Mukahanama says, “We are trying to focus on students to train just as if they are training to be RTs or nurses. They then can get their certificate or license, and go and practice.”


After taking into account A-STEP and CAAHEP accreditation standards, two sleep schools can still be different in their facilities, faculty, and additional student resources.

Because accreditation alone is not sufficient for comparing sleep schools, Stephen Tarnoczy, BSRM, RRT, RPSGT, director of education at SleepTech LLC, Kinnelon, NJ, recommends that students do their own due diligence by visiting the schools and talking to the program directors and faculty.

He says, “I’ve heard, anecdotally, about people who have been teaching classes and who have been in the field themselves for only 3 or 4 months. So, it’s great to sit there and look at a Web site or a brochure and see somebody with a lot of initials after their name. But what’s most important is having somebody who has good teaching experience and can relate some of these very complex concepts, breaking them down to the simplest terms. So, I’d recommend trying to find out what the teacher’s background is and what they’re teaching.”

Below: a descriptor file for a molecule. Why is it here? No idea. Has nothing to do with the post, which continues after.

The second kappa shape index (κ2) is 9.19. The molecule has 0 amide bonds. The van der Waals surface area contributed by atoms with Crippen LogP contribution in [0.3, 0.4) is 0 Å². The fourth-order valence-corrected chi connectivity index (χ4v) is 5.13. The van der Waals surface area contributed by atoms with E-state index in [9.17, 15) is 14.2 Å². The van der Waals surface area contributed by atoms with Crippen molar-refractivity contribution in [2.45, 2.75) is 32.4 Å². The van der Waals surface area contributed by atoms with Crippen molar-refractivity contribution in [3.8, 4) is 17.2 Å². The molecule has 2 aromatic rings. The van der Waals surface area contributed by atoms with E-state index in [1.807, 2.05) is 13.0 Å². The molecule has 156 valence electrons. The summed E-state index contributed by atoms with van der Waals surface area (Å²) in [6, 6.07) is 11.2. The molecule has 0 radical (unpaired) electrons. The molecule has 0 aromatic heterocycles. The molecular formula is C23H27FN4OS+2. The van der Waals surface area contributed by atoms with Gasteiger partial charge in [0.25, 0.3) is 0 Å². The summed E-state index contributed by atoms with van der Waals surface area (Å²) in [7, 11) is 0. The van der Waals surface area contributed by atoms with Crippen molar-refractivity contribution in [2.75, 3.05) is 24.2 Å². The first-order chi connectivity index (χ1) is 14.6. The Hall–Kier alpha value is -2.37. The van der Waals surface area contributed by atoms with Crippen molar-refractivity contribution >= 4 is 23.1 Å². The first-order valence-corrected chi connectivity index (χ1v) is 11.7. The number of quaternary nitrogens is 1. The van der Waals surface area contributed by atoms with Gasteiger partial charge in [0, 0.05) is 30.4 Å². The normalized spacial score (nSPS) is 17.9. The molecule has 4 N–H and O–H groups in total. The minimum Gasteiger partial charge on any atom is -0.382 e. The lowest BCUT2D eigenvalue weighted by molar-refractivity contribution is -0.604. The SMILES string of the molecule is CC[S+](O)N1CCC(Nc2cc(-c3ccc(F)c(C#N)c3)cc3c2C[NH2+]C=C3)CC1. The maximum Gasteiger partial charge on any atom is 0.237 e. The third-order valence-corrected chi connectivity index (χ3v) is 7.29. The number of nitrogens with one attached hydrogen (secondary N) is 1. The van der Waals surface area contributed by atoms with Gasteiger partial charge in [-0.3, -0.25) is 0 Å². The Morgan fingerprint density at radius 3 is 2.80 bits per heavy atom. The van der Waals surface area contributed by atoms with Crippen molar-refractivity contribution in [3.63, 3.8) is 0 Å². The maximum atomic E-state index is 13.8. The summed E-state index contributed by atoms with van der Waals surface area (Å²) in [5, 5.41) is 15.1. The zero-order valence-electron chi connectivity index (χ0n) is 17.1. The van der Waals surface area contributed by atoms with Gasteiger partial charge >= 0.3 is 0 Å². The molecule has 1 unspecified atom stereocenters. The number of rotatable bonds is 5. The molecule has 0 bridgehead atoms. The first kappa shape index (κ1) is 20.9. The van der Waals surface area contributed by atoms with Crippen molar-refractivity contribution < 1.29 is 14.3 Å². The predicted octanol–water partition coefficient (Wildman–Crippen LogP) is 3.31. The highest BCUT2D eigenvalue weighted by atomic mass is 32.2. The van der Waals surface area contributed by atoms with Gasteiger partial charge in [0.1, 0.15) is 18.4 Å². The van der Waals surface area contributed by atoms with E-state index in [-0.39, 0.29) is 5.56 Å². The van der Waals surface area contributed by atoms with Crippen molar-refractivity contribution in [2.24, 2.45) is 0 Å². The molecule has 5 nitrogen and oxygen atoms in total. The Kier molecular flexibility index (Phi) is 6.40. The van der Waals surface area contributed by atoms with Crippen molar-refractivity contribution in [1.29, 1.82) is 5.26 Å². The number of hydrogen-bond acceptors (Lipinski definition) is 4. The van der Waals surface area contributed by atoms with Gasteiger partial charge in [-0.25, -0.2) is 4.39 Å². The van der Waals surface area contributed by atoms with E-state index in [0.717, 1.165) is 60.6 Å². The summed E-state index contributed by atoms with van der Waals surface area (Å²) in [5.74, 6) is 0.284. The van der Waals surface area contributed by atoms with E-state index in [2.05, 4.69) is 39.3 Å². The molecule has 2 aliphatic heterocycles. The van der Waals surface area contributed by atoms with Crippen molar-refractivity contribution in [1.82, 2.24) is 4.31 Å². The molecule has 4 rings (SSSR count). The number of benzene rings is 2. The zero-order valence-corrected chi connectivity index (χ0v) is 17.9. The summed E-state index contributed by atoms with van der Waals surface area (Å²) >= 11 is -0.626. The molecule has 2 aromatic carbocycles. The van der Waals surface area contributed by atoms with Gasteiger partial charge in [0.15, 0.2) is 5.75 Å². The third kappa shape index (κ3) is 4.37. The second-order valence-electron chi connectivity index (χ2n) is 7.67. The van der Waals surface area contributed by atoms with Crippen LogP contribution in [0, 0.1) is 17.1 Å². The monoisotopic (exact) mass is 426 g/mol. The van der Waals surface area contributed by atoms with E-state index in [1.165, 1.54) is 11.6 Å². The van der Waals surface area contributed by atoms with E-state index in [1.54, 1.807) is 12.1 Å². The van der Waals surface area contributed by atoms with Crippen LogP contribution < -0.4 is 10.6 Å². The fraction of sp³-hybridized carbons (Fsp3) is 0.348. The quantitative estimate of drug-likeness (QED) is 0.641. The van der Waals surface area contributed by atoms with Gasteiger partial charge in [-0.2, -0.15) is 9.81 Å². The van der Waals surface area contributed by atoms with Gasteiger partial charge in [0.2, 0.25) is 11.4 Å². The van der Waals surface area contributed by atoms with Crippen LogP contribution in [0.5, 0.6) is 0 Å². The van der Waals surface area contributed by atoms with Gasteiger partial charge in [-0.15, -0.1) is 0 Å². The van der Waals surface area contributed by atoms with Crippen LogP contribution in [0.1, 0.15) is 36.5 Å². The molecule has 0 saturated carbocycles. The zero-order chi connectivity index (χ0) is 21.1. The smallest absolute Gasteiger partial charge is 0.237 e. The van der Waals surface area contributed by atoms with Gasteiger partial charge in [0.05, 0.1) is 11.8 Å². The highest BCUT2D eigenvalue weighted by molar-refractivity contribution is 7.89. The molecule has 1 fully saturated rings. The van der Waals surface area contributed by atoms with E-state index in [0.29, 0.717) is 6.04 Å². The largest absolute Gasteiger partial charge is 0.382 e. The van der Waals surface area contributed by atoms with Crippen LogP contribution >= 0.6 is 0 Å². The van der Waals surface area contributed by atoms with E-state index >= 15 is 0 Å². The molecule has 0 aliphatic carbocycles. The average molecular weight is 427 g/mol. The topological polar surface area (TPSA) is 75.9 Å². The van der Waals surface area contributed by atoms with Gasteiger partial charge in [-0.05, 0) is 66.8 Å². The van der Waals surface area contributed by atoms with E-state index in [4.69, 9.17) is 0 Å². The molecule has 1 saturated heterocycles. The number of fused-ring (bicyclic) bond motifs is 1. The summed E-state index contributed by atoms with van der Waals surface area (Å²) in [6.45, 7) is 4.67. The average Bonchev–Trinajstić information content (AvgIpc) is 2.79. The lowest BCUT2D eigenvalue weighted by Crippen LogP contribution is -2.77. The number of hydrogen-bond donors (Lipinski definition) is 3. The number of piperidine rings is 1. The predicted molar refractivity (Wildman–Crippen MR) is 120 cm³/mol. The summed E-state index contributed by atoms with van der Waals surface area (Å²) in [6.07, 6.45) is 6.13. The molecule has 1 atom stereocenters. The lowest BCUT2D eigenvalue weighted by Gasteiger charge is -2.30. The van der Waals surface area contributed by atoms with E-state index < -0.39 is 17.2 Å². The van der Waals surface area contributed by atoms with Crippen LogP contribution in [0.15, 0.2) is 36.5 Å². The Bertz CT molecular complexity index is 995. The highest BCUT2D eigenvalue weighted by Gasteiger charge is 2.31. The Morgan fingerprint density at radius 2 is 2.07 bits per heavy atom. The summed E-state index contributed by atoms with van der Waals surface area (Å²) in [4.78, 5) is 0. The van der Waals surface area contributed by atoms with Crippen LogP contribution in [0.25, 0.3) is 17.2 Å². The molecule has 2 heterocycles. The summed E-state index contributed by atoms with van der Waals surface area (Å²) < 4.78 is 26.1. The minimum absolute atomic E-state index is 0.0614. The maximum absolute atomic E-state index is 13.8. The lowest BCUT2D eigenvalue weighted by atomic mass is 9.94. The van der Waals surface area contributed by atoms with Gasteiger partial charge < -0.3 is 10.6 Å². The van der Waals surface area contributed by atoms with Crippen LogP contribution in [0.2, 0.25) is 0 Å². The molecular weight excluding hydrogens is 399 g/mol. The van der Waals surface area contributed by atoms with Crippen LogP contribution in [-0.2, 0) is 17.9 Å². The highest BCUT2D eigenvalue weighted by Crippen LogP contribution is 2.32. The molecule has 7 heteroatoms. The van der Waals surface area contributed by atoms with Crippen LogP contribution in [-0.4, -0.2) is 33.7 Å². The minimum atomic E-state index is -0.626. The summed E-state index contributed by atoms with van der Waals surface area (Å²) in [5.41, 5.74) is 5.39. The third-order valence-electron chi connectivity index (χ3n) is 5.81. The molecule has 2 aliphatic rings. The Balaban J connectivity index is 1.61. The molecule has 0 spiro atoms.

Along with the 14 A-STEP self-study modules, many sleep educators are turning to the Internet to deliver a portion of their materials. While the Internet will never be able to substitute for hands-on experience of, for example, showing a trainee how to implement the 10-20 EEG placement system, Web-based material can still be a flexible, visual medium for teaching scoring, for example, or for more advanced lessons for continuing education credits.